Not sure how this interesting new study relates to prosopagnosia

Holistic Processing for Other-Race Faces in Chinese Participants Occurs for Upright but Not Inverted Faces.

Kate CrookesSimone Favelle, and William G. Hayward

Frontiers in Psychology. 2013; 4: 29. Published online 2013 January 31. doi: 10.3389/fpsyg.2013.00029 PMCID: PMC3560099

“… despite showing strong holistic processing for other-race faces, Asian participants do show an other-race effect in memory (e.g., Asian participants show better memory for Asian than Caucasian faces).”

So what is the relationship between holistic processing and face memory?

What does the memory competition community to have to offer prosopagnosics?

O’Brien, Domininc Never Forget a Name or Face.

It comes as no surprise that a book on the subject of memorizing names and faces by a memory competition champion is apparently not a massive success. Dominic O’Brien won the World Memory Championships eight times over, and he is the author of many successful and highly respected self-help books about memory, so he is most definitely an expert on memory (a practicing expert, not an academic researcher expert) and writes good books on the subject. So why is his book about remembering names and faces apparently unpopular, with only one review on Amazon, a negative one? Perhaps it is because face memory is different to memory in general. Poor face memory is a visual agnosia and is not the result of a lack of effort in memorization or a lack of knowledge about mnemonic techniques. Memory sport champions with normal abilities in visual recognition and visual memory might be very good at using memory techniques, but do they have anything much to offer the prosopagnosic?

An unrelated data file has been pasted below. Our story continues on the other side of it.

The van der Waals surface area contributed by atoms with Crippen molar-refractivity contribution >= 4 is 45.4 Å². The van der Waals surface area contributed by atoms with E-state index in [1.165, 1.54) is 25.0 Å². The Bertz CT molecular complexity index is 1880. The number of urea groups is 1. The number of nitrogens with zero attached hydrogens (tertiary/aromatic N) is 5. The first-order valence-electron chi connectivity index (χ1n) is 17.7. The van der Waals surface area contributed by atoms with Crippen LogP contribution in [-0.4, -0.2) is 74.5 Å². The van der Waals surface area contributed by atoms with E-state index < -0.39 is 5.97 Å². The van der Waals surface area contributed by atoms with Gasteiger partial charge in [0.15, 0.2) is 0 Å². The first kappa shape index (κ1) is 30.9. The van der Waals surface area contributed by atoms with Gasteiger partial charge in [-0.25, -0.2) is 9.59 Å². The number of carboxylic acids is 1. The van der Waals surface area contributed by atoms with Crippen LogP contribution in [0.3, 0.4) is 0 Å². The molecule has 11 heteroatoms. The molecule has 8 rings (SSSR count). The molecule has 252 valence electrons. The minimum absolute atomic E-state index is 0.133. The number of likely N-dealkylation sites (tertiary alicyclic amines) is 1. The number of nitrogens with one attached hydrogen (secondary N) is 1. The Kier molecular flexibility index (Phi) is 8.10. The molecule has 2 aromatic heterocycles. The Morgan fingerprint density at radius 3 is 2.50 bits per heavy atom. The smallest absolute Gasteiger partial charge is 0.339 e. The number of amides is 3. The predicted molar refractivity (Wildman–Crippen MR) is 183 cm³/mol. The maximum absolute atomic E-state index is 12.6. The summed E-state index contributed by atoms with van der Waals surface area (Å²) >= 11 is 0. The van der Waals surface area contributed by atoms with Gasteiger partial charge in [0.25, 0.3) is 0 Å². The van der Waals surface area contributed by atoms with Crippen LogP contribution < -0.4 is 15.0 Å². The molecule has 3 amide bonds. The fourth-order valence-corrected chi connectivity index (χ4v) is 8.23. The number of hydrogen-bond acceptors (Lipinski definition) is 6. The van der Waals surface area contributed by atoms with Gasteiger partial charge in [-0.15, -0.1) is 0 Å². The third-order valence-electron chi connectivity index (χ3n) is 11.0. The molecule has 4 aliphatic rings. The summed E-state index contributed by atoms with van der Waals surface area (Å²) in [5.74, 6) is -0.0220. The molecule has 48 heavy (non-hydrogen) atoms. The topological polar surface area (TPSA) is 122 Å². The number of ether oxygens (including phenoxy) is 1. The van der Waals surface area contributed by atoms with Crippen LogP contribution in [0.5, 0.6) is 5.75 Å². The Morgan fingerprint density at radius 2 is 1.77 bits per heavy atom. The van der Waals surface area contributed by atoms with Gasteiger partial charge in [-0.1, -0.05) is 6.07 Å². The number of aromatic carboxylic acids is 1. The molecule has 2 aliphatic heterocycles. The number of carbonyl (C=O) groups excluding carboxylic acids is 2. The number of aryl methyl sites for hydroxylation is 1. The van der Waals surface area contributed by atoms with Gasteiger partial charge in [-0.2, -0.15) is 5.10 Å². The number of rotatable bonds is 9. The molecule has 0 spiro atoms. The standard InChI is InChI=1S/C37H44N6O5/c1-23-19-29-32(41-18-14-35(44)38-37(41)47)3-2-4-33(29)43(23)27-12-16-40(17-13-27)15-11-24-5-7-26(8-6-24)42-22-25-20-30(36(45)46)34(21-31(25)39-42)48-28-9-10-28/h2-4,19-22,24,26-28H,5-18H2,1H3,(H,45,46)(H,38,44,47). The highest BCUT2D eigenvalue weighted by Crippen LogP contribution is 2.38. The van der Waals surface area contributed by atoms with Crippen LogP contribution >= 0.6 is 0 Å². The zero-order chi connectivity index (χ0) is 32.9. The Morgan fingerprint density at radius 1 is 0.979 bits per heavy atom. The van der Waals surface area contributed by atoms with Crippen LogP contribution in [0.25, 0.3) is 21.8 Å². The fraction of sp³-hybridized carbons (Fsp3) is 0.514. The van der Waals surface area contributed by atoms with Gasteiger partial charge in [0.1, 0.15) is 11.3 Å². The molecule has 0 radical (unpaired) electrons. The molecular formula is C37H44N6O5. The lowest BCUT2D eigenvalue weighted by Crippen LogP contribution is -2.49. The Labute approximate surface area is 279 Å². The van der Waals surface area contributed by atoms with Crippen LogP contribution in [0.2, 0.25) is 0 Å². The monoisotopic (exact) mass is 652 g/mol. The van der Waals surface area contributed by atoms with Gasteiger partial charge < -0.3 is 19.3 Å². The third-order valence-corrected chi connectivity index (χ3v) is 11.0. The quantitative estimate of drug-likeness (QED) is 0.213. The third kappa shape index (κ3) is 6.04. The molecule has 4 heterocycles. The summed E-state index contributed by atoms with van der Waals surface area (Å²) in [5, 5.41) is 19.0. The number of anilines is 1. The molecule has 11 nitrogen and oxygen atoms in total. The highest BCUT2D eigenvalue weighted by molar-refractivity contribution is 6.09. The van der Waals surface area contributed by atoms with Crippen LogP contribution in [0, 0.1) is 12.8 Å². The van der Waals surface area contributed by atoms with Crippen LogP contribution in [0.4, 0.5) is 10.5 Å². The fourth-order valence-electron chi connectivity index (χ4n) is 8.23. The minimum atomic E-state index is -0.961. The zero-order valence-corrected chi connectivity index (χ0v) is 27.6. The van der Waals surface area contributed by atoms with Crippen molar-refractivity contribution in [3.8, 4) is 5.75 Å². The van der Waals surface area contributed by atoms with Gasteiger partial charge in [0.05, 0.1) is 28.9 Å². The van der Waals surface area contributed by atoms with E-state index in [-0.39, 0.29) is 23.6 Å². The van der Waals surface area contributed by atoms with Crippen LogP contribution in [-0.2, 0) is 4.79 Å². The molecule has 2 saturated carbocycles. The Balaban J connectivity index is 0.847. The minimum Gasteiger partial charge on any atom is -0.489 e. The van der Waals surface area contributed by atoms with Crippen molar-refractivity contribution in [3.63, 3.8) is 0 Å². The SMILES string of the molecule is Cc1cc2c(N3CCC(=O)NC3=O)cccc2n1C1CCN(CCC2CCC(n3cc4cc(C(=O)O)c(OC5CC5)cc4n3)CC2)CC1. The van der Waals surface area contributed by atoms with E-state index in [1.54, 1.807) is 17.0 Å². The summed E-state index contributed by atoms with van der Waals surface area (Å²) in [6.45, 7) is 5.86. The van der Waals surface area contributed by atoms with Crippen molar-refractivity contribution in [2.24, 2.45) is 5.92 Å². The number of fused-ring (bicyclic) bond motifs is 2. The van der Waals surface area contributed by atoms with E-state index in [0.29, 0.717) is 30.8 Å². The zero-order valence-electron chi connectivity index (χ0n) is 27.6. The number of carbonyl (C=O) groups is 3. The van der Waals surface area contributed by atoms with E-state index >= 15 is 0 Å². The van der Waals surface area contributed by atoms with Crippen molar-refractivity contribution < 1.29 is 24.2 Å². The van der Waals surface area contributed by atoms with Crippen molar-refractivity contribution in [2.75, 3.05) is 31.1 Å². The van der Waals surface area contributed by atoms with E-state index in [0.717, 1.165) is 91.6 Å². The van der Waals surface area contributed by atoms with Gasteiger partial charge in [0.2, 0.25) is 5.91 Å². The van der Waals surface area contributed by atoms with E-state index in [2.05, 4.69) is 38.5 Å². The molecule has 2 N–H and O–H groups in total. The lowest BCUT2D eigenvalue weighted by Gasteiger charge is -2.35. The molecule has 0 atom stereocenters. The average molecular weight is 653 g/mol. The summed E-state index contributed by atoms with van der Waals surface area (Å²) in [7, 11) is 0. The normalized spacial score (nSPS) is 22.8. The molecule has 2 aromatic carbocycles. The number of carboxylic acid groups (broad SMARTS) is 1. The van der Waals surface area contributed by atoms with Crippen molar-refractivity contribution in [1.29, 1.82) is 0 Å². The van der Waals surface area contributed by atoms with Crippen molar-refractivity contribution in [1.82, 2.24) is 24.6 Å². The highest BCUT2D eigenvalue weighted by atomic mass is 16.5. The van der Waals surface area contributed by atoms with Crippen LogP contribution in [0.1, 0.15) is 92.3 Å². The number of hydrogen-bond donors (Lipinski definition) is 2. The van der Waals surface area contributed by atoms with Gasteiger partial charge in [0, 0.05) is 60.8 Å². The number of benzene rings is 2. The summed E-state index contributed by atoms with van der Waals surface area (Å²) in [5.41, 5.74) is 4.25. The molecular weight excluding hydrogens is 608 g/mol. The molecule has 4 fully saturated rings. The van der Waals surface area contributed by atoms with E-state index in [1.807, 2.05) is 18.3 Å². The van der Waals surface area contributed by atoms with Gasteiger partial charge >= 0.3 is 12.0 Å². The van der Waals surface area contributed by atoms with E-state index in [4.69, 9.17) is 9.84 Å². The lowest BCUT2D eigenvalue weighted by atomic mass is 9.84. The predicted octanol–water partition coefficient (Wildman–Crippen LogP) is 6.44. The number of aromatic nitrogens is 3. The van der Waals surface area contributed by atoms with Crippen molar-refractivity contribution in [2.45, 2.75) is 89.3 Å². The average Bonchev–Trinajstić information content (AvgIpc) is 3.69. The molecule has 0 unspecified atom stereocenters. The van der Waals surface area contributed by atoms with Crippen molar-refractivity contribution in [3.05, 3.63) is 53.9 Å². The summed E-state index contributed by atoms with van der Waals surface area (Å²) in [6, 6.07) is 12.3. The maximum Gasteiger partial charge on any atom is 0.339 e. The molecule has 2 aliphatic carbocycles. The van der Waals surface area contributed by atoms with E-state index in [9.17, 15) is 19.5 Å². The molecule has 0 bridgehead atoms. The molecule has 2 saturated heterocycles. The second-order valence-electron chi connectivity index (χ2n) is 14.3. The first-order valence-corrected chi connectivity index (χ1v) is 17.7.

We can’t dismiss mnemonists and memory performers before establishing exactly how they achieve their feats of memorization. The American Harry Lorayne is one memory performer who has an incredible record for matching names with faces. He reputedly memorized more than 7,500,000 names and faces over a lifetime, but such claims (found in a 1994 book by Buzan and Keene) are hard to test. Are researchers in the science of face memory, prosopagnosia and super-recognizers the only ones to look to for knowledge about face memory and face memory impairment, or can non-academic practicing memory experts make a useful contribution? We shouldn’t forget that one of the most famous academic case studies of superior memory, published in the book The Mind of a Mnemonist by Alexander Luria, was a study of a man who had at one time worked as a stage mnemonist. Many people believe that Luria misunderstood the basis of the astounding memory abilities of Shereshevsky.